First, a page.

'Who's on it from Two Squad? Brinkley, Kovich? Excellent!' Davis ran a hand through his hair, cut short for convenience. 'Chief, don't let Diego anywhere near that house, you hear? The man's a loose cannon!'
Other D.A.s thought Davis won because he worked his ass off. It was plausible, considering his hours. He lived the job and was there all the time; in the morning when others straggled in and at night when others staggered home. The life of a typical D.A. was a constant battle for time; it was almost impossible to try cases all day in court and still do the paperwork that had to get done, but Davis managed both. Of course, he had no personal life. His marriage didn't survive the first year and they'd had no children. He kept a small, empty apartment in town. He didn't even have a dog to run with. But his dedication wasn't why he won, either.
'Who's Newlin got for representation? Don't tell me it's a P.D., not with his money. Hey, I heard a good joke, Chief – what do a nun and a public defender have in common? Neither can get you off!'
The reason Davis won was simple: he won because he loved to win. The man was a self-fulfilling prophecy with a briefcase. He won for the same reason that money comes to the rich and fortune to the lucky. Winning was his favorite thing in the world. Winning was what Davis did for fun.
'Who? DiNunzio? What's a DiNunzio?'
He loved to win like a thoroughbred loves to race. As a little boy he'd shoot the moon, playing hearts at the kitchen table, and as a college quarterback he'd try the Hail Mary to the end zone. In court, he did anything he had to do to win, took whatever risks he had to take, and made whatever arguments he had to make. And it was precisely because he took those risks and made those arguments that they became the right risks and the right arguments and he won. Nor was Davis afraid of losing. He knew that losing was proof of being in the game. You couldn't win if you were afraid of losing.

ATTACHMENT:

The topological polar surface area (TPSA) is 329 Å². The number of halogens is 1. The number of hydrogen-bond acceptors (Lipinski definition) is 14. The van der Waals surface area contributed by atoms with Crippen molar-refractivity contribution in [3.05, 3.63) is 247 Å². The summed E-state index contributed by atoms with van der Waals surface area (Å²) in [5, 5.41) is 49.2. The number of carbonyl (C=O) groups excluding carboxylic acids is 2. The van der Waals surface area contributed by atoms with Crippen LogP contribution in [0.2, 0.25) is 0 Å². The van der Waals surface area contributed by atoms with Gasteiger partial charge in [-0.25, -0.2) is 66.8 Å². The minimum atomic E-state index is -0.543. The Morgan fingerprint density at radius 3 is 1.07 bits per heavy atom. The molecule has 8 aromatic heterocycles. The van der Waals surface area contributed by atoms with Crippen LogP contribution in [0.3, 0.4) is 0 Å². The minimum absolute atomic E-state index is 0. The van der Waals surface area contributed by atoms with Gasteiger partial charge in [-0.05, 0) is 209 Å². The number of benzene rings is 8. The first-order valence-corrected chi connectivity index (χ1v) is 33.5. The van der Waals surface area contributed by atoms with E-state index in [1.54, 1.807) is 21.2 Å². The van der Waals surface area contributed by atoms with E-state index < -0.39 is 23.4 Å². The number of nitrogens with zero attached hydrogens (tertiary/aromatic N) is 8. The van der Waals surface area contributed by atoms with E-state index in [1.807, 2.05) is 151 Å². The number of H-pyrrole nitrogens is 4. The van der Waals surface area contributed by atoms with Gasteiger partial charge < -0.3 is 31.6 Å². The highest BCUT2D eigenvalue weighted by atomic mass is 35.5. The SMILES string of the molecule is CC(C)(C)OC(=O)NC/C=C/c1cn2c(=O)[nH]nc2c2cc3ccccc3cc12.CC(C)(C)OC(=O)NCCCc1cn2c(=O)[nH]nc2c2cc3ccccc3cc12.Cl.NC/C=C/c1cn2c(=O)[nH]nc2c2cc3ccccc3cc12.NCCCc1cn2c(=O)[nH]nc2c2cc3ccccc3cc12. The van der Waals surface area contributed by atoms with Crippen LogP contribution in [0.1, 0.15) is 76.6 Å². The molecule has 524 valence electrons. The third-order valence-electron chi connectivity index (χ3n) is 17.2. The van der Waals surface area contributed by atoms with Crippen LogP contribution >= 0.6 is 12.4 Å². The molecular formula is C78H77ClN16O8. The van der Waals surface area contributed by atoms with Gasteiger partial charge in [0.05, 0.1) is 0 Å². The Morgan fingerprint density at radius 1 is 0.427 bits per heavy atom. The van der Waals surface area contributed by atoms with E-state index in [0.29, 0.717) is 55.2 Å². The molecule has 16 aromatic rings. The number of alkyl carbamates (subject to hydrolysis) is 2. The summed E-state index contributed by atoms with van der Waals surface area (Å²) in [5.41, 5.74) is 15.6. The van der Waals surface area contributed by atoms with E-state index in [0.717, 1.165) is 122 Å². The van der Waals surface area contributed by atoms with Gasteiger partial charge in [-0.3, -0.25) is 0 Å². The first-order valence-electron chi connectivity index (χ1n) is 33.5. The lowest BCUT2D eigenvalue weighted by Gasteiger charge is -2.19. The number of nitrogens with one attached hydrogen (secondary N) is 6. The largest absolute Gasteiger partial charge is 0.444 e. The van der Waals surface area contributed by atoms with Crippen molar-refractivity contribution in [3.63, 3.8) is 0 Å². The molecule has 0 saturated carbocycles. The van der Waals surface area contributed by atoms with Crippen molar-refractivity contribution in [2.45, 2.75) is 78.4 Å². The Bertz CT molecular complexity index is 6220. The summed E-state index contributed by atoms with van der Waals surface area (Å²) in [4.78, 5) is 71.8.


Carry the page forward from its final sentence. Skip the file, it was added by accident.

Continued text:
'Oh, oh, only one problem, Chief,' he said suddenly. 'Bad news. I just realized something. I can't take the Newlin case. I can't take this case for you.'
His expression sobered abruptly. His face fell into the
lines of nascent middle age, a wrinkle that bracketed his full mouth and a tiny pitchfork that popped in the middle of his forehead. Something chased the delight from his keen eyes. His mouth drooped at the corners.
'Why, you ask? Why can't I take the Newlin case. Chief? I'll tell you why. Because it's too fuckin' easy!'
He howled with laughter as he hung up and threw his Bic pen at the dartboard hanging across from his desk. He didn't look to see where the pen had landed because it didn't matter. He rose quickly and grabbed a fresh legal pad, for that clean-slate feeling. Davis didn't have time for games.
He was on his way to a murder scene.